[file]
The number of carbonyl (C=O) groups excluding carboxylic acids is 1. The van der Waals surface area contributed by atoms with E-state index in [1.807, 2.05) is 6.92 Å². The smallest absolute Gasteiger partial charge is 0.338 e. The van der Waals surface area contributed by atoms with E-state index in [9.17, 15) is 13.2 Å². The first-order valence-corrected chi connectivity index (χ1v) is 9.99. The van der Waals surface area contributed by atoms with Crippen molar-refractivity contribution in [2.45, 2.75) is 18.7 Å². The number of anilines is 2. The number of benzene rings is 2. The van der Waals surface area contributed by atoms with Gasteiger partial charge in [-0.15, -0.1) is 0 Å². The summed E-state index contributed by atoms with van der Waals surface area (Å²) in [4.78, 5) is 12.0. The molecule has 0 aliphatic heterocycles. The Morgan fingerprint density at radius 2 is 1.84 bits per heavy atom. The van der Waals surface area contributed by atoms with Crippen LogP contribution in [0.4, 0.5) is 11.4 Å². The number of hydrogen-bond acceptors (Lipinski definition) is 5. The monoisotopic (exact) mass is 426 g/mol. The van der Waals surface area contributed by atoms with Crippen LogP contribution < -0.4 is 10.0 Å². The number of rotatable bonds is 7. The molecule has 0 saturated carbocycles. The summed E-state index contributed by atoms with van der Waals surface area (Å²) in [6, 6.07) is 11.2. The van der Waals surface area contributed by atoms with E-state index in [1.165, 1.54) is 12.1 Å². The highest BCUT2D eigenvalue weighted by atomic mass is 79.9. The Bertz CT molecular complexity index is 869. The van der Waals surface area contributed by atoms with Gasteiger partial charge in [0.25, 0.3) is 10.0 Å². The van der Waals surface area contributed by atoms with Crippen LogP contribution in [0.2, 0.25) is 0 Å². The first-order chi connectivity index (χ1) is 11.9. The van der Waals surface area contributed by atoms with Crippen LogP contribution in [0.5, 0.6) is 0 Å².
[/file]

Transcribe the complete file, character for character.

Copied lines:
The number of carbonyl (C=O) groups excluding carboxylic acids is 1. The van der Waals surface area contributed by atoms with E-state index in [1.807, 2.05) is 6.92 Å². The smallest absolute Gasteiger partial charge is 0.338 e. The van der Waals surface area contributed by atoms with E-state index in [9.17, 15) is 13.2 Å². The first-order valence-corrected chi connectivity index (χ1v) is 9.99. The van der Waals surface area contributed by atoms with Crippen molar-refractivity contribution in [2.45, 2.75) is 18.7 Å². The number of anilines is 2. The number of benzene rings is 2. The van der Waals surface area contributed by atoms with Gasteiger partial charge in [-0.15, -0.1) is 0 Å². The summed E-state index contributed by atoms with van der Waals surface area (Å²) in [4.78, 5) is 12.0. The molecule has 0 aliphatic heterocycles. The Morgan fingerprint density at radius 2 is 1.84 bits per heavy atom. The van der Waals surface area contributed by atoms with Crippen LogP contribution in [0.4, 0.5) is 11.4 Å². The number of hydrogen-bond acceptors (Lipinski definition) is 5. The monoisotopic (exact) mass is 426 g/mol. The van der Waals surface area contributed by atoms with Crippen LogP contribution < -0.4 is 10.0 Å². The number of rotatable bonds is 7. The molecule has 0 saturated carbocycles. The summed E-state index contributed by atoms with van der Waals surface area (Å²) in [6, 6.07) is 11.2. The van der Waals surface area contributed by atoms with E-state index in [1.165, 1.54) is 12.1 Å². The highest BCUT2D eigenvalue weighted by atomic mass is 79.9. The Bertz CT molecular complexity index is 869. The van der Waals surface area contributed by atoms with Gasteiger partial charge in [0.25, 0.3) is 10.0 Å². The van der Waals surface area contributed by atoms with Crippen LogP contribution in [0.2, 0.25) is 0 Å². The first-order chi connectivity index (χ1) is 11.9. The van der Waals surface area contributed by atoms with Crippen LogP contribution in [0.5, 0.6) is 0 Å².